Eight Simple Rules did a good job

Eight Simple Rules did a good job

I know it’s unusual for me to talk so much about TV, but I do want to mention Tuesday’s episode of “Eight Simple Rules.” It was the first new episode filmed since the death of John Ritter and I have to say that it was well done. In fact, it might have been the best treatment of death I have seen on TV.

Avoiding histrionics and over-dramatics, I think the characters acted like normal people would react. In the show, Ritter’s character collapsed in the supermarket and died. And the family was left with the expected responses. The mother was alternately sad, angry, bewildered, and comforting to her kids. The son was angry and punched the wall. One daughter replayed the event, looking for ways it could have been different, analyzing it over and over. The other daughter felt guilty for being mean to him the last time she saw him. And the tears we saw felt like real tears for the actors’ real loss and that added to the sense of veracity.

The mother rejected God and her own mother’s platitudes about God’s plan and accepting fate. But it was her conversation with her father at the end that I thought was the best. She said, “He didn’t deserve to die.” Her father responded, “No, he didn’t. But we don’t deserve a lot of things. I don’t deserve two beautiful daughters. I don’t deserve three wonderful grandchildren. Yet we accept what we get and cherish it while we can.”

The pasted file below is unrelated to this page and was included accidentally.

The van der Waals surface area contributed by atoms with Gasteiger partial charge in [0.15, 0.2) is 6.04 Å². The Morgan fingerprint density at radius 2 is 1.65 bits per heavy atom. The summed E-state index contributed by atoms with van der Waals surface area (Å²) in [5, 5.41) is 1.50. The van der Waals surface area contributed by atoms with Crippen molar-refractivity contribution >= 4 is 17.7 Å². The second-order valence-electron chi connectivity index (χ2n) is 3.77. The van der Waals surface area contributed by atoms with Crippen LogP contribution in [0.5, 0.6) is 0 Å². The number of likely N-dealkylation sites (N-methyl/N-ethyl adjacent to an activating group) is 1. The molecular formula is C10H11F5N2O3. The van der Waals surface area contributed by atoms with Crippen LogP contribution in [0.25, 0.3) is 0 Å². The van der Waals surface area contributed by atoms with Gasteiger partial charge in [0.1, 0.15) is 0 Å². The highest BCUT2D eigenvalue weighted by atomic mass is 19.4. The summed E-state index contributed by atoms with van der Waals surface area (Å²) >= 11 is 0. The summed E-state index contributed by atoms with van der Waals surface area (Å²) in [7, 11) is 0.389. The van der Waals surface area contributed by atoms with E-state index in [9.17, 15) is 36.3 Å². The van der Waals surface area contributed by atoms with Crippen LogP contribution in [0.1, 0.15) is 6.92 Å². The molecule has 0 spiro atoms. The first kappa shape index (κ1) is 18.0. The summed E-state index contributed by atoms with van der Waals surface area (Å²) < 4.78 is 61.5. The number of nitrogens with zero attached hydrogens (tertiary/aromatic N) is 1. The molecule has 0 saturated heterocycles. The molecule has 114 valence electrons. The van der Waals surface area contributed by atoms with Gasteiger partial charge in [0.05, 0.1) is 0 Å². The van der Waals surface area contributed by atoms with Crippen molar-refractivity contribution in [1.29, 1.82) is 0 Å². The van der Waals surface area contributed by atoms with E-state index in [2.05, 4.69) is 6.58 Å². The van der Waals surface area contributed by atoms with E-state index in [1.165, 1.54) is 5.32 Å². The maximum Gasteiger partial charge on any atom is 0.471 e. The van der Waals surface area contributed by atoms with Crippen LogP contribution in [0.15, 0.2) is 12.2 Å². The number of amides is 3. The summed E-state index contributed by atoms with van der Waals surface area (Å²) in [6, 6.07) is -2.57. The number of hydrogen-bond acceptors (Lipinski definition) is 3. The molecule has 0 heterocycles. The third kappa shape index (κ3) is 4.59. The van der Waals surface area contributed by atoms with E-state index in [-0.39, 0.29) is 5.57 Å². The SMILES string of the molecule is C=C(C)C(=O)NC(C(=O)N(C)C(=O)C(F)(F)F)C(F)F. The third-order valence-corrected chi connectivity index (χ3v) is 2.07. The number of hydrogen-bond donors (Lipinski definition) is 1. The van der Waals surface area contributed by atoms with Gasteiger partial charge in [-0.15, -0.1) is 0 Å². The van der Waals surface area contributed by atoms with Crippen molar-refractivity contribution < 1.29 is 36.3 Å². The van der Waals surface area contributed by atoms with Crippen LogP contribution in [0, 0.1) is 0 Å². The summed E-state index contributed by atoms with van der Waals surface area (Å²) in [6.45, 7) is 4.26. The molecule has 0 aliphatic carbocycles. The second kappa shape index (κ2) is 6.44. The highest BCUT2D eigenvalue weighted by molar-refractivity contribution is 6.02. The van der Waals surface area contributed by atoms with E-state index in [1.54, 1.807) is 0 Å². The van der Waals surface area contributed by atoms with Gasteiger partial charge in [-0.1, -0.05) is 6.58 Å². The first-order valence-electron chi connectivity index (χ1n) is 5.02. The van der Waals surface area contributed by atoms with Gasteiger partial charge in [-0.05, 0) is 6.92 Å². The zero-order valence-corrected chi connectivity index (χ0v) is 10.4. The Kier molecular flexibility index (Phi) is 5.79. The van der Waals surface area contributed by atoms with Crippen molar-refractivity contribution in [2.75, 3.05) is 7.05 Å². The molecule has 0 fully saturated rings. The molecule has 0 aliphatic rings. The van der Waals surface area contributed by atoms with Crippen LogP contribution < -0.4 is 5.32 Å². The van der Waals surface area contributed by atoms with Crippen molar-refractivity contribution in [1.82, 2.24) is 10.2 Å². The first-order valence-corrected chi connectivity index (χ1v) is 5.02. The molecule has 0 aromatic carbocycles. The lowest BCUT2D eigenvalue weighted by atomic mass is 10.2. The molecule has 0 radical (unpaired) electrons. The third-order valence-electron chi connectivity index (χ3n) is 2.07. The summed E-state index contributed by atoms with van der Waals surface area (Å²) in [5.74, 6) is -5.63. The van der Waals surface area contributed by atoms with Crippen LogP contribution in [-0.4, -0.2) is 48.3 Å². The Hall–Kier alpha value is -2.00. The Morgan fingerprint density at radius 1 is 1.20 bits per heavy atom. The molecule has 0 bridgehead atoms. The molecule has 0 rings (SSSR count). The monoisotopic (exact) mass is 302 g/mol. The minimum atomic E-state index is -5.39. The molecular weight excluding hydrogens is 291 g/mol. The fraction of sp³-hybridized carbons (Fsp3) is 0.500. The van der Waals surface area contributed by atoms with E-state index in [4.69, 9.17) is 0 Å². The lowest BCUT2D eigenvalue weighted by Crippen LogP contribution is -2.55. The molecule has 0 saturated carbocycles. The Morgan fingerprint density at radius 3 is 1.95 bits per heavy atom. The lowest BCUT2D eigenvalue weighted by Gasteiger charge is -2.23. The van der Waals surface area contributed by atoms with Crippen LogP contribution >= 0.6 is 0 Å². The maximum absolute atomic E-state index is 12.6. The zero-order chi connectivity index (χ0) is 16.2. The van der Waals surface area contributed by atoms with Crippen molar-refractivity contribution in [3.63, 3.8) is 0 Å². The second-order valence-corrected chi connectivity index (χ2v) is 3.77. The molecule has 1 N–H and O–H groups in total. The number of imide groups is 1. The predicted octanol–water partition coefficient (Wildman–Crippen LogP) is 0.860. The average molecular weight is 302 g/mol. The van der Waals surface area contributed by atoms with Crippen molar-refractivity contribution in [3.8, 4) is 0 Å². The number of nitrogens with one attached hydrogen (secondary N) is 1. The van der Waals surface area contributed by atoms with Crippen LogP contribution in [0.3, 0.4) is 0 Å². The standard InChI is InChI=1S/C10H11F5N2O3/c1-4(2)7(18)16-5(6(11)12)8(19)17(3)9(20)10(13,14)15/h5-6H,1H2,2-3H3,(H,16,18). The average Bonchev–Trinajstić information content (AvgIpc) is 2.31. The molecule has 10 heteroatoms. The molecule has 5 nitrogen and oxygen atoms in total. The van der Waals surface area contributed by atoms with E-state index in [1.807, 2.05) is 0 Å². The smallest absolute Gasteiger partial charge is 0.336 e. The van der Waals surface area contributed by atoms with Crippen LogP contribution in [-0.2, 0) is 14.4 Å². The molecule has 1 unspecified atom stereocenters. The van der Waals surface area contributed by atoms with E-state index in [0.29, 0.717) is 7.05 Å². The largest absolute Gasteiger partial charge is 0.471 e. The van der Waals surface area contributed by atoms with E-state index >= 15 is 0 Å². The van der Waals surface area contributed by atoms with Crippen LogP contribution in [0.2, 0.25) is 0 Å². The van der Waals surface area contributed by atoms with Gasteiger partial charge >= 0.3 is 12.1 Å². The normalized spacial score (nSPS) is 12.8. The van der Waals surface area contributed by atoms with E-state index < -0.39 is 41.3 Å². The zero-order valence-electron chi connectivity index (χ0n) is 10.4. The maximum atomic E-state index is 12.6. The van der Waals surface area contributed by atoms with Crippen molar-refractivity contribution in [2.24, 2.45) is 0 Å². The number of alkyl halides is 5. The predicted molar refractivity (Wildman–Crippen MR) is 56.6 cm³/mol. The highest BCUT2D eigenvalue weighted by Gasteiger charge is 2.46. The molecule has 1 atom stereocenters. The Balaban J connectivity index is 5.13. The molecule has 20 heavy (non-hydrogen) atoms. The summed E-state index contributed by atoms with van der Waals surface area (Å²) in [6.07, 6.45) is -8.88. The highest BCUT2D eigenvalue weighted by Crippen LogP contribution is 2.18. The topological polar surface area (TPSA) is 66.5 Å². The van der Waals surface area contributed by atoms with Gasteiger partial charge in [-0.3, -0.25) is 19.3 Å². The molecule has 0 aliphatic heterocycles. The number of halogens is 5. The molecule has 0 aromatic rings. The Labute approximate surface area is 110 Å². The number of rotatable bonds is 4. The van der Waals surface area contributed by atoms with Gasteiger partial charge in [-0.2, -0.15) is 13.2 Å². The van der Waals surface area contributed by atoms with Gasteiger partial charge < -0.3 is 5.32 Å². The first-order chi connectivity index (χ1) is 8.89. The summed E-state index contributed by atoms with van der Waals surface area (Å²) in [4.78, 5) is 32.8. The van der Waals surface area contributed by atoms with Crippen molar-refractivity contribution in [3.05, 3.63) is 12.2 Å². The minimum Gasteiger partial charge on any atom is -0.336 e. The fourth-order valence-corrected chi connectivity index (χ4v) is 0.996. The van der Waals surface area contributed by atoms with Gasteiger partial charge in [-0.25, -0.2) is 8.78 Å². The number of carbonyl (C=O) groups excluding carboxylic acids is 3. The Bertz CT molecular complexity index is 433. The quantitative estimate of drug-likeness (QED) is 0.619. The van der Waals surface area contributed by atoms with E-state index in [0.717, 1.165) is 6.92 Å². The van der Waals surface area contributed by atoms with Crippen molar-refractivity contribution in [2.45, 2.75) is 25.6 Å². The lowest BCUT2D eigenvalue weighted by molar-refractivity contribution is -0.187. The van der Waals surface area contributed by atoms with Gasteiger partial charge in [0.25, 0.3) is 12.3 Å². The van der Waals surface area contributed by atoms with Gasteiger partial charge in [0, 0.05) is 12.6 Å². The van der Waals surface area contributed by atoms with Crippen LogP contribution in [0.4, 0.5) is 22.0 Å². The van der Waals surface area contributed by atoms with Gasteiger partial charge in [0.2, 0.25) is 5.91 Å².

I think it was a very good way of saying that everything in life is grace and we must appreciate it and accept it for what it is. We don’t deserve life itself, but it is through the merits of Jesus Christ that we have it. It was as good as prime time TV has been on this subject, outside of “Touched by an Angel.”

I don’t know if “Eight Simple Rules” will last very long—can it really go back to being a sitcom and can it do so without its star—but at least this episode was a good tribute and good TV.

Written by
Domenico Bettinelli